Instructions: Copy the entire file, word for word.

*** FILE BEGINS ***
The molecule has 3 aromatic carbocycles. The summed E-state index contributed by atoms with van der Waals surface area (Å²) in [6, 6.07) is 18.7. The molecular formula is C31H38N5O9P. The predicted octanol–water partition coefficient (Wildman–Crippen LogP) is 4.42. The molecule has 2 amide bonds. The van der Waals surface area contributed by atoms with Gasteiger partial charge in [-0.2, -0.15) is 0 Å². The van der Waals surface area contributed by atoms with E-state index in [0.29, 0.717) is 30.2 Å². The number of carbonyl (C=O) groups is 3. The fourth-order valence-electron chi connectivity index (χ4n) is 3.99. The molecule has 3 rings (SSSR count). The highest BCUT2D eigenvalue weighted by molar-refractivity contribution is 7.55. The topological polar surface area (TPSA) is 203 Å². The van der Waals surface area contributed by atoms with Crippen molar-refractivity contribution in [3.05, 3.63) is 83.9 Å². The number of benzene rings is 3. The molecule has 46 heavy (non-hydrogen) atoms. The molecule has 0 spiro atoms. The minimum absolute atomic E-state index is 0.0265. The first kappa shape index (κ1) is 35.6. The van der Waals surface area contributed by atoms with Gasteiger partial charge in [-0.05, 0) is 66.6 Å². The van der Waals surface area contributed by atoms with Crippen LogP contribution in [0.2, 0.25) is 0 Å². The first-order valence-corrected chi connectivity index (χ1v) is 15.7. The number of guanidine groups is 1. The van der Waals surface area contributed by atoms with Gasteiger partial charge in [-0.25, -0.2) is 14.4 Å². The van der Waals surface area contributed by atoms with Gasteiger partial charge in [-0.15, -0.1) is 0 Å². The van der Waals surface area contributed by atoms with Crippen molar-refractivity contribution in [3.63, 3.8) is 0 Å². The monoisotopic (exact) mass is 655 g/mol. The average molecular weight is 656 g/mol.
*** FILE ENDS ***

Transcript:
The molecule has 3 aromatic carbocycles. The summed E-state index contributed by atoms with van der Waals surface area (Å²) in [6, 6.07) is 18.7. The molecular formula is C31H38N5O9P. The predicted octanol–water partition coefficient (Wildman–Crippen LogP) is 4.42. The molecule has 2 amide bonds. The van der Waals surface area contributed by atoms with Gasteiger partial charge in [-0.2, -0.15) is 0 Å². The van der Waals surface area contributed by atoms with E-state index in [0.29, 0.717) is 30.2 Å². The number of carbonyl (C=O) groups is 3. The fourth-order valence-electron chi connectivity index (χ4n) is 3.99. The molecule has 3 rings (SSSR count). The highest BCUT2D eigenvalue weighted by molar-refractivity contribution is 7.55. The topological polar surface area (TPSA) is 203 Å². The van der Waals surface area contributed by atoms with Crippen molar-refractivity contribution in [3.05, 3.63) is 83.9 Å². The number of benzene rings is 3. The molecule has 46 heavy (non-hydrogen) atoms. The molecule has 0 spiro atoms. The minimum absolute atomic E-state index is 0.0265. The first kappa shape index (κ1) is 35.6. The van der Waals surface area contributed by atoms with Gasteiger partial charge in [-0.05, 0) is 66.6 Å². The van der Waals surface area contributed by atoms with Crippen LogP contribution in [0.2, 0.25) is 0 Å². The first-order valence-corrected chi connectivity index (χ1v) is 15.7. The number of guanidine groups is 1. The van der Waals surface area contributed by atoms with Gasteiger partial charge in [-0.25, -0.2) is 14.4 Å². The van der Waals surface area contributed by atoms with Gasteiger partial charge in [-0.15, -0.1) is 0 Å². The van der Waals surface area contributed by atoms with Crippen molar-refractivity contribution in [3.63, 3.8) is 0 Å². The monoisotopic (exact) mass is 655 g/mol. The average molecular weight is 656 g/mol.